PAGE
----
Skiffs of rain scatter over the city of Cuzco these days. When they crash to ground they leave the orange tiles wet and the streets gleaming with water. People complain about the cold and fear catching cold. Nevertheless, this is a time of increasing abundance.
The markets and the streets around them fill with fruit. Mangoes are in season and come up from the lowlands as do all other kinds of fruit, even apples make their way from the south.
This luxury of sweet and tart reminds us Cuzco sits at an ecological crossroads. Below it are the lowlands where mist seems to always rise and fruit grows everywhere, and above it are the highlands with seasonal fruits like the indigenous aguaymanto, a kind of husk cherry. It also is a transportation cross roads between its rural areas and the rest of Peru and between Brazil and the coast.
The richness surprises those of us from the lands of supermarkets with the never really ripe fruit shipped from half a world away. In Cuzco the tastes are like primary colors clean, sharp, and fine instead of the mud of the north, at the same time they hold a complexity of overtones that never make it across the waves.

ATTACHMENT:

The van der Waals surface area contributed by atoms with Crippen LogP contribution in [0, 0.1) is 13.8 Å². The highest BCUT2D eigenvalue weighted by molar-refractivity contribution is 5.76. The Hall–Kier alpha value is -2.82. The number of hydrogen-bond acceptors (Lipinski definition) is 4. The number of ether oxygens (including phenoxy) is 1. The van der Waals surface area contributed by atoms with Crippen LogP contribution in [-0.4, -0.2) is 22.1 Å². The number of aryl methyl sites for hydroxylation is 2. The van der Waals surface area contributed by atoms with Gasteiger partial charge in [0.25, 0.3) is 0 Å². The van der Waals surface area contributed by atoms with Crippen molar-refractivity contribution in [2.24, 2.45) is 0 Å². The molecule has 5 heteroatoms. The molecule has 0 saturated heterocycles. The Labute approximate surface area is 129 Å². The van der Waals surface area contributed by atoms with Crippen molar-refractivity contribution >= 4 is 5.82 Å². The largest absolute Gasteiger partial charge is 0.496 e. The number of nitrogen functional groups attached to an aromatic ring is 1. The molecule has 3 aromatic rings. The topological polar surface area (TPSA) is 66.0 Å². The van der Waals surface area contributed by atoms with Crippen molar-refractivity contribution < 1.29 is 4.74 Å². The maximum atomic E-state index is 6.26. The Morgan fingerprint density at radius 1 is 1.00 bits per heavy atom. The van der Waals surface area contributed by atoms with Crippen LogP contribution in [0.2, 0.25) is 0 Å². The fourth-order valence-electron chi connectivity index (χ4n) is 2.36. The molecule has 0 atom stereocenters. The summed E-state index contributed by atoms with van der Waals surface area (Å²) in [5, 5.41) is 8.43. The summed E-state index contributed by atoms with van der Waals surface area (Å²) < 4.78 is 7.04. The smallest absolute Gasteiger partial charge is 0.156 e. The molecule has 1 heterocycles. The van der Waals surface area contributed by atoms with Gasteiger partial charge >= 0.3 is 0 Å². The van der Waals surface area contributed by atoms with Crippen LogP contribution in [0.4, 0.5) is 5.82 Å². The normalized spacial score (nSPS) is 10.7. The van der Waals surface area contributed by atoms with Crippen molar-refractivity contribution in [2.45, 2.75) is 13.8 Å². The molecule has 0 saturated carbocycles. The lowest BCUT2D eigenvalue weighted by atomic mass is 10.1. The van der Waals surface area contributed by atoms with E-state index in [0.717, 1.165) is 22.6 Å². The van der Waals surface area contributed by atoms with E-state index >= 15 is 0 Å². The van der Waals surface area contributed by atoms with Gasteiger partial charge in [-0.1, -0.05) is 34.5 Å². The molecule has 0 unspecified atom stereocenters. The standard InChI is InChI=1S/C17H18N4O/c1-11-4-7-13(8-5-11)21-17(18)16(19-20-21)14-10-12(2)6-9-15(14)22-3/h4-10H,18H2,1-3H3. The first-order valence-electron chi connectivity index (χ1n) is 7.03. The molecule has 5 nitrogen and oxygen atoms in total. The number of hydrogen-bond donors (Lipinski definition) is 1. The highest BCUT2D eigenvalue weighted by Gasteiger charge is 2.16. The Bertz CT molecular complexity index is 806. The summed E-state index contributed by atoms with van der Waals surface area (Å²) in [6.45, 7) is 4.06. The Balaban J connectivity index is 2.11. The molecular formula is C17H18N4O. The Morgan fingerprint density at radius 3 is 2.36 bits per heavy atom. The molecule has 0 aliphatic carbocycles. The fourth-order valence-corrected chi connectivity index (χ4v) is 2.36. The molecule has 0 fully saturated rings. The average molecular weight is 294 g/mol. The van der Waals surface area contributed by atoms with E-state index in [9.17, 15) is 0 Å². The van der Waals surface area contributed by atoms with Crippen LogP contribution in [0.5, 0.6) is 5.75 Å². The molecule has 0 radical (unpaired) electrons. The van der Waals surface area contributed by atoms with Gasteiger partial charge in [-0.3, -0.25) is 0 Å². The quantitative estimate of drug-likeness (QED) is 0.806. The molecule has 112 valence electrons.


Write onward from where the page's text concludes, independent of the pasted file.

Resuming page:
One of the delights of Cuzco is a simple fruit salad. Putting yogurt on it with a dash of local honey is good, but it needs no dressing. Just the fruit alone makes the body stand up and want to dance. Another delight is the fresh juices produced from blenders throughout the city. Sometimes they are made with a single fruit, while other times blends make flavors that titillate. Cuzco is a city of fruit, including the strawberry that has indigenous roots here.
One can just enjoy a slice of pineapple or watermelon, peel an orange, or squeeze pulp and juice from a fresh mango right on the streets.
Though brought from farms nearby and farther away, they seem to just grow in Cuzco. Today we present a photo essay of fruit blossoming amidst the rain in Cuzco’s markets and streets.